Katharine McPhee – Katharine McPhee
RCA Records (released 1/30/07)
Katharine McPhee was the very reason I am now hooked on American Idol in the first place. The twenty-two-year-old had the voice, the look and the personality that guaranteed her to get a record contract, whether she won or not (she didn’t). I was one of the many fans eagerly awaiting her self-titled debut album, expecting it to be Katharine showing her vocal strengths and championing instant success based on her popularity on the show, similar to Kelly Clarkson’s success. But this album is pretty bad, and it pains me to say it… because McPhee is incredible.
This album is filled with music industry politics that can wreck the best of talent; the song choices seem to cater to the 14-year-old teenage girl demographic, while trying to be Whitney Houston and Fergie in dress-up. It’s almost like men sat in a boardroom and decided this would be McPhee’s debut album, with 14-year-olds in mindâ€”almost every song is about being in a relationship with boys. My major problem with this effort is that it doesn’t seem to really challenge McPhee as a artist, or feel like an album that is enough like her for it to bear her name. Some of her “fun” songs are fine (an ode to Gwen Stefani perhaps) but borderline ridiculous, and “Open Toes”, without a doubt, is one of the worst songs I’ve ever heard. However, when McPhee steps back and sings without a lot of musical junk around it, like “Ordinary World” and “Better Off Alone” she is in her element.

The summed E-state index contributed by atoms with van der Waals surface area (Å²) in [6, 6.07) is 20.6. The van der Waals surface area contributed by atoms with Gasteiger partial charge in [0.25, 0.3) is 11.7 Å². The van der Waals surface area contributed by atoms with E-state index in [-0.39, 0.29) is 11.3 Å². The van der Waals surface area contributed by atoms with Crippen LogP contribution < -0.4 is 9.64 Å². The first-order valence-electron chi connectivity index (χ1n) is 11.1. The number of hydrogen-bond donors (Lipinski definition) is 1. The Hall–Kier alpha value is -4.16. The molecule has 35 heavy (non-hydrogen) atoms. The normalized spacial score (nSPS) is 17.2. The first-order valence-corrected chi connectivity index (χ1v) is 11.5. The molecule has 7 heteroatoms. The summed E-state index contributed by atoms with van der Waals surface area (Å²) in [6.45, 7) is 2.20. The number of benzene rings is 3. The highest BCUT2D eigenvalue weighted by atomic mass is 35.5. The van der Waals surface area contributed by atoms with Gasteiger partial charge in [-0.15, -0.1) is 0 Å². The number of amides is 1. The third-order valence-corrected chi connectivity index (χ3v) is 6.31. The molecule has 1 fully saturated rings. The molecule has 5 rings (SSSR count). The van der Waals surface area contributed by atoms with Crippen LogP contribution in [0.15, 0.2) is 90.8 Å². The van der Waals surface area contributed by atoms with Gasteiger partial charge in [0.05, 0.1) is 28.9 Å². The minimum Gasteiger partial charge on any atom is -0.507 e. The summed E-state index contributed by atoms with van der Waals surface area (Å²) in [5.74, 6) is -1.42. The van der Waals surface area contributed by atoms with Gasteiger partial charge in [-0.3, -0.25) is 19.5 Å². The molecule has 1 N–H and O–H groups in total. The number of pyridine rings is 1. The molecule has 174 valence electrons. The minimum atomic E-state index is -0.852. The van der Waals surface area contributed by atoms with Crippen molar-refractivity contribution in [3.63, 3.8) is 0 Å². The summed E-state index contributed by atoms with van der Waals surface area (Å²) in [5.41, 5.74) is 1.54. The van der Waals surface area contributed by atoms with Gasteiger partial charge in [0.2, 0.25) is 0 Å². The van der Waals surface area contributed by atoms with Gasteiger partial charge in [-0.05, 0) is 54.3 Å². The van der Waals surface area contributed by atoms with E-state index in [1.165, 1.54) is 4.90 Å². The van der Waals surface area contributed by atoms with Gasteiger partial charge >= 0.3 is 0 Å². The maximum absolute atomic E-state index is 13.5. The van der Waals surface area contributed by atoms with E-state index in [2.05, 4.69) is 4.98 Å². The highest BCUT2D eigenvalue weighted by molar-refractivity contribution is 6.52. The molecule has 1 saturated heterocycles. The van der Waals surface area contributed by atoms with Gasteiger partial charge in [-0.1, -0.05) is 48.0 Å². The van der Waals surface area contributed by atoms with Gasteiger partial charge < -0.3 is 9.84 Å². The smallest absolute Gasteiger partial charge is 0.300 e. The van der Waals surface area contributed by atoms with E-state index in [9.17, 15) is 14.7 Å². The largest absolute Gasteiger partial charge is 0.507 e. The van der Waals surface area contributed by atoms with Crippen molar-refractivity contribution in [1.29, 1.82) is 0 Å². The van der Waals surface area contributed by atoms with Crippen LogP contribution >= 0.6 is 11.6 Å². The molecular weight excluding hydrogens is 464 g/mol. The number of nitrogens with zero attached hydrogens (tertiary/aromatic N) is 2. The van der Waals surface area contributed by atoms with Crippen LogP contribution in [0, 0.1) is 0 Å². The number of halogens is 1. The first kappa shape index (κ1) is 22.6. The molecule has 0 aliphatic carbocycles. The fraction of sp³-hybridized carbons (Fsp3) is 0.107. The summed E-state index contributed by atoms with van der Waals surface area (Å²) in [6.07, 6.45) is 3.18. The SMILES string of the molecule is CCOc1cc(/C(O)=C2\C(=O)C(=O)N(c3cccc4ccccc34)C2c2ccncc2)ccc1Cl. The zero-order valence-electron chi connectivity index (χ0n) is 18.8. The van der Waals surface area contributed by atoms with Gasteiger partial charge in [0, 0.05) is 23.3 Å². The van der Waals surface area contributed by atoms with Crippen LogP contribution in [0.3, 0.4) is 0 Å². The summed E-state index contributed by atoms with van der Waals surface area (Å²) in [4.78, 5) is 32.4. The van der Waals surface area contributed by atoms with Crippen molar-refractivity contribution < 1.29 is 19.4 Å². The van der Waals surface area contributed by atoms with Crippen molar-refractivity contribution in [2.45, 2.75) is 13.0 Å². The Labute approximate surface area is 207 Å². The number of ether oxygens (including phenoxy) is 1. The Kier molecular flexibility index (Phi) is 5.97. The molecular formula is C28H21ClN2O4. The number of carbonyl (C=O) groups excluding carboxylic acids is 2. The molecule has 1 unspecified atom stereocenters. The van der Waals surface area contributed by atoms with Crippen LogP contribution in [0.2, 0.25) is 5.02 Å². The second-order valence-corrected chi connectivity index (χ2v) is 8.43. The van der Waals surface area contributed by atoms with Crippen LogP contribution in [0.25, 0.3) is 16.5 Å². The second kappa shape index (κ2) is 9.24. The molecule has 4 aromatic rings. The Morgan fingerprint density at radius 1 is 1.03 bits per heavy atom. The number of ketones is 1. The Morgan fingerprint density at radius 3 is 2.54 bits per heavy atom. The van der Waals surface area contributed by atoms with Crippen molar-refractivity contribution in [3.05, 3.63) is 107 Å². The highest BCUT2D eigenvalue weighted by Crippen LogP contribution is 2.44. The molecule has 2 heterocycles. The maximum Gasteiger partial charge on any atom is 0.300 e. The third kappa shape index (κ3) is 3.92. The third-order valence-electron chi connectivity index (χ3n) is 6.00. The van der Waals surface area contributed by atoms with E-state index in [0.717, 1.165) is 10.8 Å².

“Over It” is her first single, which is getting scattered-and-growing airplay, and was a good choice to be released to top 40 radio. This is one of her better songs on the album, and should be more of the flavor McPhee goes for in the future.
I would like to see Katharine McPhee experiment with music again the futureâ€”maybe study Toby Lightman’s latest album to hear what a strong, diverse album sounds likeâ€”and lose the lackluster lyrics that won’t get played on radio even if this album is catering to top 40. Don’t close the book on McPhee, because she has the talent to last, just forget about this debut when you buy her next album.